Grinder hockey isn’t the flashiest part of any team’s game. The guys who play this style of game – grinders, muckers, plumbers, pipe-fitters, call them what you will – are the ones who work to keep the whole show running. They take it to the boards, battle for possession, set up plays, and at their best, they simply wear down the opposition by maintaining relentless pressure on the forecheck. If carrying such a workload weren’t enough, grinders do it all for lower pay and less recognition. One might even call them the working class heroes of the NHL.
Over the past few seasons I’ve noticed a return to a grinder hockey, and for good reason: it works. The 1972 Canadian Summit Series team, the 1980 U.S. “Miracle” team, and, most infamously, the grind line from the Detroit Red Wings’ late 1990s heyday are prime examples of how grinder hockey can play a vital role in the overall effectiveness of a team. Love ‘em or hate ‘em (and hatin’ on Detroit is still a favored pastime of mine), the sheer dominating effectiveness of Kris Draper, Kirk Maltby and Darren McCarty can’t be denied. Don’t believe me? Watch these 22 minutes of playoff goals from the Grind Line and then tell me you disagree:
It’s not that grinder hockey ever really went away really, but for quite a few years, the NHL seemed more focused on skill-based play. Sure, it’s more exciting to watch a fast skater split the defense and put one over the goalie’s shoulder or to watch a sniper blast a shot through traffic, but those “star” players couldn’t get where they are without support. This is where grinders shine. They are the support, the backbone of the team.
What they lack in finesse or exciting, open-ice play, they more than make up for in sheer determination and scrap. After all, the dump-and-chase only works if you have players who are willing to dig in the corners and come up with the puck. Grinders have a do-what-it-takes attitude. They’re generally the first forward to push in over the blue line and establish that all-important foothold in the offensive zone, allowing their playmakers to set up in good positions where they can cycle the puck and drum up scoring chances. Even though not every dump into the offensive zone results in a recovery and set play, having a player who is willing to get his hands dirty is probably more important on a defensive-minded team. A strong forecheck disrupts the defending team and puts pressure on their breakout, resulting in more forced passes and neutral ice turnovers.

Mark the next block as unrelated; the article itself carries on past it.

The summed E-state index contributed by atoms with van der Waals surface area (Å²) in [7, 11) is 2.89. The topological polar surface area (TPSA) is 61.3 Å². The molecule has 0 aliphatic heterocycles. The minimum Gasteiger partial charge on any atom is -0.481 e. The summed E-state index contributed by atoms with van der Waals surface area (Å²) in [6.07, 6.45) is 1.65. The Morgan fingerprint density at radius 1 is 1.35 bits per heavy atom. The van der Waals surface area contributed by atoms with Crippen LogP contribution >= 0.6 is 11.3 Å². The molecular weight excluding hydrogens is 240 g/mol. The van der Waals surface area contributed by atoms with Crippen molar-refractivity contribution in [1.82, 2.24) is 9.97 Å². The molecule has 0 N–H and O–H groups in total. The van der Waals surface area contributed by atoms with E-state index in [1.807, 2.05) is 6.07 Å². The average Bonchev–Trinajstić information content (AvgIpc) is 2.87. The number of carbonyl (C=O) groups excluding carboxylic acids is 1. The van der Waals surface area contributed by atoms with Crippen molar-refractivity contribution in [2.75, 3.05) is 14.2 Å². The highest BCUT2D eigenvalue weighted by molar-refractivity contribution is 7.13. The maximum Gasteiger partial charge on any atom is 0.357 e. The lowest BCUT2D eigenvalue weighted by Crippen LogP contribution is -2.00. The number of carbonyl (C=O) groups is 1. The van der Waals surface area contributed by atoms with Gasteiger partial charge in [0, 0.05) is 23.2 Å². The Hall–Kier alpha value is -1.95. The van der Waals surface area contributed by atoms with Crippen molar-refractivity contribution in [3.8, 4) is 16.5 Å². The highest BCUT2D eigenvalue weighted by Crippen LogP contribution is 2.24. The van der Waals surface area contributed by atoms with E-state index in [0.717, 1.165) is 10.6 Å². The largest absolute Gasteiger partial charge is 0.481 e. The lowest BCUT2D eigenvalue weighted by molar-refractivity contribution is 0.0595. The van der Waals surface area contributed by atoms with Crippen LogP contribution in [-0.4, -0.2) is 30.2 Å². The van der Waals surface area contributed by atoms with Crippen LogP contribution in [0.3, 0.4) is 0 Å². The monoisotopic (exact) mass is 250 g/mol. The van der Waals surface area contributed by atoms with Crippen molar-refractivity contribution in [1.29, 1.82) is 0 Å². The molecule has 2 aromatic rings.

Not only does this strain grinders place on the opposing team produce opportunities both offensively and defensively, but like a boxer throwing body blows it serves as a means to tire the other team. Grinders oblige the opposition to stay alert both physically and mentally. They use the direct correlation between fatigue and morale to their team’s advantage, engaging in what is in essence a type of psychological warfare.
In much the same way that police might employ Don Ho’s “Tiny Bubbles” blasted at a deafening volume or any number of annoying tactics to disorient and demoralize suspects in a standoff situation, grinders wear down the opposition by not allowing them a moment’s rest. They make it a hell of a lot harder to set up in the defensive zone by hassling their opponents into moving the puck. Less set-up time often results in sloppier play.
The grinder’s support role may be uncelebrated, but it’s one that’s crucial to winning hockey games. Being a grinder takes strong, physical play and a willingness to sacrifice one’s body night after night for the good of the team. Not only do these hard-working players have smaller contracts, they generally have shorter careers too. So cherish your grinders. They may not all be lamp-lighters and headline-grabbers, the fastest, the highest paid, or even the prettiest. But grinders are the workhorses, the heart and soul of any team worth its salt.